Computer scam 'cheats fruit-machine gamblers'

Fruit machines are one of the last refuges of chance, and the laws overseeing them would ensure they cannot be rigged against the player. Right? Wrong. Enthusiasts who decoded the software that controls the machines found you have not a hope of beating them, even when they offer what seems to be a sure bet.

"Every fruit machine in the UK cheats everyone who plays it on more or less every single spin of the reels," claims the Fairplay campaign, a small group of fruit-machine and videogame enthusiasts who copied the machines' programs, then ran them again and again on their computers.

Stuart Campbell, a spokes-man for the group, many of whom are experienced computer programmers, added: "As far as we can tell, practically the entire play cycle of any given fruit machine is completely predetermined."

They discovered, for example, that when you win a jackpot but are offered a "double or quits" gamble to win more money, chance doesn't enter the equation; the machine has decided if you will win before you press another button. When you do press a button that claims to be a "gamble", there is no luck involved.

So players have, in effect, been cheated out of payouts of millions of pounds, the campaigners say. Certainly, the amounts involved are huge. There are 500,000 fruit machines in the UK, which the law allows children under 18 to play. Bacta, the machine-makers' trade association, told MPs in 2000 that "£10.8bn is wagered annually in coin-operated amusement and gaming machines".

Fairplay's breakthrough came when some computer programmers bought a fruit machine and made an "emulator", a piece of software that runs on one computer and pretends to be another machine. Fruit machines used to have finely balanced reels, but now they have programs stored on memory chips to control the precise timing of lights and other parts of the machine.

The gamers downloaded the programs from the fruit machines and ran them on emulator programs on their PCs. They tested the systems in all possible combinations of near-payout and potential gambles. They were especially interested in the most galling situation, the failed gamble on a big payout. The fruit-machine software operated exactly as it would in real life, because to the software there was no difference.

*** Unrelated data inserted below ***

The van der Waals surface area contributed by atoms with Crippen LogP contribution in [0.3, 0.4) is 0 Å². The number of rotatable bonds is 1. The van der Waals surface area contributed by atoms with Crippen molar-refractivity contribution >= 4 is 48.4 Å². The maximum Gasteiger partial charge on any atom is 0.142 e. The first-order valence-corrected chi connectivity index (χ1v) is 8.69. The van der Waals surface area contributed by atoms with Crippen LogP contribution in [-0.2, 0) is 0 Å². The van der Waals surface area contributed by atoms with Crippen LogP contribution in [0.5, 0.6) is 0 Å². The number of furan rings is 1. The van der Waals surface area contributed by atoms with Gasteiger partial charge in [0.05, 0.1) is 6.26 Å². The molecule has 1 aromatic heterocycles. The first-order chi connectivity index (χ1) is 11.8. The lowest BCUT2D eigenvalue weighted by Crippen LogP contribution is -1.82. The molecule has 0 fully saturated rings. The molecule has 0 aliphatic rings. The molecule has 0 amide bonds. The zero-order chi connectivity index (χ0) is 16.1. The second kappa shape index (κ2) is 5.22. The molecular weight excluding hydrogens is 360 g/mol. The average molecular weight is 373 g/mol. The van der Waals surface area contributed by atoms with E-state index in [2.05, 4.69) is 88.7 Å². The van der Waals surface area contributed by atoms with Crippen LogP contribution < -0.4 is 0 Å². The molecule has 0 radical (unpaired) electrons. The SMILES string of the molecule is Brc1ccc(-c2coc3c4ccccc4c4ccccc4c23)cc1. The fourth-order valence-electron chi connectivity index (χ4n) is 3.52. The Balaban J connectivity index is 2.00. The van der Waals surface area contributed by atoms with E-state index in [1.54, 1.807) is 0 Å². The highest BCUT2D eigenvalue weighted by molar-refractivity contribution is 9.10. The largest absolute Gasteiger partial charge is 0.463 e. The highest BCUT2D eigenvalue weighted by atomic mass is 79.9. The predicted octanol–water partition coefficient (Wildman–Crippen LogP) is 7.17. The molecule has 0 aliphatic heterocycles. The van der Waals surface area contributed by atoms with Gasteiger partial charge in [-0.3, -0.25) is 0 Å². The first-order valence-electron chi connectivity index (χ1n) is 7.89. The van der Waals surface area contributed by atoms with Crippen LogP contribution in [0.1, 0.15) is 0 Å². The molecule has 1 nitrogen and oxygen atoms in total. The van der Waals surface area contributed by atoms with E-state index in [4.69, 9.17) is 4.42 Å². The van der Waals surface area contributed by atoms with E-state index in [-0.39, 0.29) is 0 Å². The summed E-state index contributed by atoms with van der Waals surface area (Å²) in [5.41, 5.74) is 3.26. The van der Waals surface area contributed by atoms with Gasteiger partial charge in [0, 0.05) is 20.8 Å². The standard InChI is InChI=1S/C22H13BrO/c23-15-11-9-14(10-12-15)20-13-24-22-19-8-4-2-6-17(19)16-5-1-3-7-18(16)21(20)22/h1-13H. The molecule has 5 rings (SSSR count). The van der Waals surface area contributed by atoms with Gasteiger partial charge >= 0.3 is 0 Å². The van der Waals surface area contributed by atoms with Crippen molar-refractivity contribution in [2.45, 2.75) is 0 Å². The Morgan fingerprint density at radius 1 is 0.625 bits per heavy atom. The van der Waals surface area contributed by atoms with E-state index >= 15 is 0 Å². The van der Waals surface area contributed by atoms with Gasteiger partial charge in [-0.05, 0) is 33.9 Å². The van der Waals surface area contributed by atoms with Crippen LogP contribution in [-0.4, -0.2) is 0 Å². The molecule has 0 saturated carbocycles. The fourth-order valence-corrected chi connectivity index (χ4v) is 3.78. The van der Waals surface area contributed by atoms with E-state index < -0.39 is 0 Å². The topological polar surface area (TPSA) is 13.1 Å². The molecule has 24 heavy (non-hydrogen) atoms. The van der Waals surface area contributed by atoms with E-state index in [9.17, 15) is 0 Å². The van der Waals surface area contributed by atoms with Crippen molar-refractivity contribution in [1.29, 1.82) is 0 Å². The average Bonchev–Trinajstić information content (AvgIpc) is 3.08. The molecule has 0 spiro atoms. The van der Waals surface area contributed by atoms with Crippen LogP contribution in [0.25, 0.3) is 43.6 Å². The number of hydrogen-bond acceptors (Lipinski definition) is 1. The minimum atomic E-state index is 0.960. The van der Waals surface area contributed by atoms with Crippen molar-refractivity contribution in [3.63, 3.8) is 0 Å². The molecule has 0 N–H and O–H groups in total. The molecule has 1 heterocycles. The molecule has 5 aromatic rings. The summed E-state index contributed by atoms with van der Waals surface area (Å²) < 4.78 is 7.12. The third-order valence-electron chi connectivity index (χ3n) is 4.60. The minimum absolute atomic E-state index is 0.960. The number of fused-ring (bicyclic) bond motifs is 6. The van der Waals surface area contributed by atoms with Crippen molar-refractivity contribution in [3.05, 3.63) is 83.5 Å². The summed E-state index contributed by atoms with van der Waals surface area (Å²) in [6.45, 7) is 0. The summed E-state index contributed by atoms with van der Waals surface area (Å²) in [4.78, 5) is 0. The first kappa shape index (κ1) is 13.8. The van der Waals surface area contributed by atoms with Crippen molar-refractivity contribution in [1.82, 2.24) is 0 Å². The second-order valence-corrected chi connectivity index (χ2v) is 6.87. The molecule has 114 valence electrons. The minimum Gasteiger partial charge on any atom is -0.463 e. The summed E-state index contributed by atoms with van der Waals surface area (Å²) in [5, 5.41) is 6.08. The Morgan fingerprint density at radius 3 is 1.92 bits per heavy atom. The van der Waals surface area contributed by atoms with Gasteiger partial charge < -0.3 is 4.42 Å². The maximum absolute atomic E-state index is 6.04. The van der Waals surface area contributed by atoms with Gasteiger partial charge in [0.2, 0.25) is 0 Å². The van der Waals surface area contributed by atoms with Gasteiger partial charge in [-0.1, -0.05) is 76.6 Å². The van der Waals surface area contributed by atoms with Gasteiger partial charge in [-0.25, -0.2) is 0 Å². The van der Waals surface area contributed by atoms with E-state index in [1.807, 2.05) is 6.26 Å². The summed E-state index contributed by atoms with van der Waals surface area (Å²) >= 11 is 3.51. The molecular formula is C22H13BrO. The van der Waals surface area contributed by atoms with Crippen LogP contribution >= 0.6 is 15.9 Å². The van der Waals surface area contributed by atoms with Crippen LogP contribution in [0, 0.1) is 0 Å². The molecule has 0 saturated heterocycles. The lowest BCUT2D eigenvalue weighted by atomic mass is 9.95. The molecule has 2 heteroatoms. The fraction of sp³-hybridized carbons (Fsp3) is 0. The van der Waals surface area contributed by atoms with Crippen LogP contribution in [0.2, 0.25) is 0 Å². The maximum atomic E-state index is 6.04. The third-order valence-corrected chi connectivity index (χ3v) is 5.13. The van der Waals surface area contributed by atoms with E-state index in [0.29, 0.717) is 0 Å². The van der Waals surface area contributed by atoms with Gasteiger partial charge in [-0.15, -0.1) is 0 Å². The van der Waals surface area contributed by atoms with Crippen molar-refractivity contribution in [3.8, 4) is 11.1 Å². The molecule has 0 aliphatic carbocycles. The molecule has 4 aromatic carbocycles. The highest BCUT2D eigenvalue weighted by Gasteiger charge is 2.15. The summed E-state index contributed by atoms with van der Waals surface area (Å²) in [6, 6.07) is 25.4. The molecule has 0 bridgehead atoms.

Although the "cheating" does not seem to affect the average 70 per cent payout that fruit-machine makers voluntarily adhere to - but are under no legal obligation to meet - it does mean many people have been thwarted of payouts by predetermined settings rather than luck. "We've also had this confirmed to us by former programmers who worked for the fruit machine companies," Mr Campbell said. "But they won't say why or whose idea it was, just that they were told to write programs which did it. It's something we've suspected for ages, but now we've been able to prove it. At times, it will throw a jackpot to keep you interested. But most of the time it has a preset block on what you can win. And that's low."

The discovery was made at a crucial time for the gaming industry. The Government is revising the 30-year-old legislation to replace the voluntary code that covers fruit machines with a tough, compulsory regime. Fairplay wants new laws to prevent children under 16 from playing fruit machines, saying it is wrong to encourage gambling in youngsters; and for the minimum payout level to be made legally enforceable. It suggests at least 85 per cent, displayed on the machines so players know their chances.

Changes in law may be the only way to alter how the fruit machines work, because none of the bodies now regulating the industry thinks anything is wrong. The Gaming Board of Great Britain, which the Government has put in charge of overseeing the fruit machine industry, said: "We are not aware there is a problem." Its only checks had been of statistics provided by the makers to make sure new machines met minimum payout guidelines.

"We're not sure what the Gaming Board is for," Mr Campbell said. "They don't even have the power to get the manufacturers to show them the code for the machines. We aren't saying they don't pay out the 70 per cent, but that at specific instances the machines cheat. But it looks like only the police have the power to investigate it further."

Bacta, the trade association of fruit-machine makers, simply said machines made and operated by its members conformed to the "strict guidelines ... agreed with the Gaming Board".

Mr Campbell said Bacta had signally failed to say that any of Fairplay's allegations were false. "I think that's rather interesting. I would have thought they would have said so if they thought it wasn't true."

But nobody in the industry seems to want to do that. Leslie McLeod-Miller, Bacta's lawyer, turned down repeated invitations to comment on Fairplay's allegations. Instead he cited a Bacta statement. That says: "We have seen the comments made by Fairplay Campaign, many of which we think are very misleading." He declined to specify which comments were misleading, or how.

None of the UK's leading fruit-machine makers, including Barcrest, Maygay and Bell Fruit, would comment.

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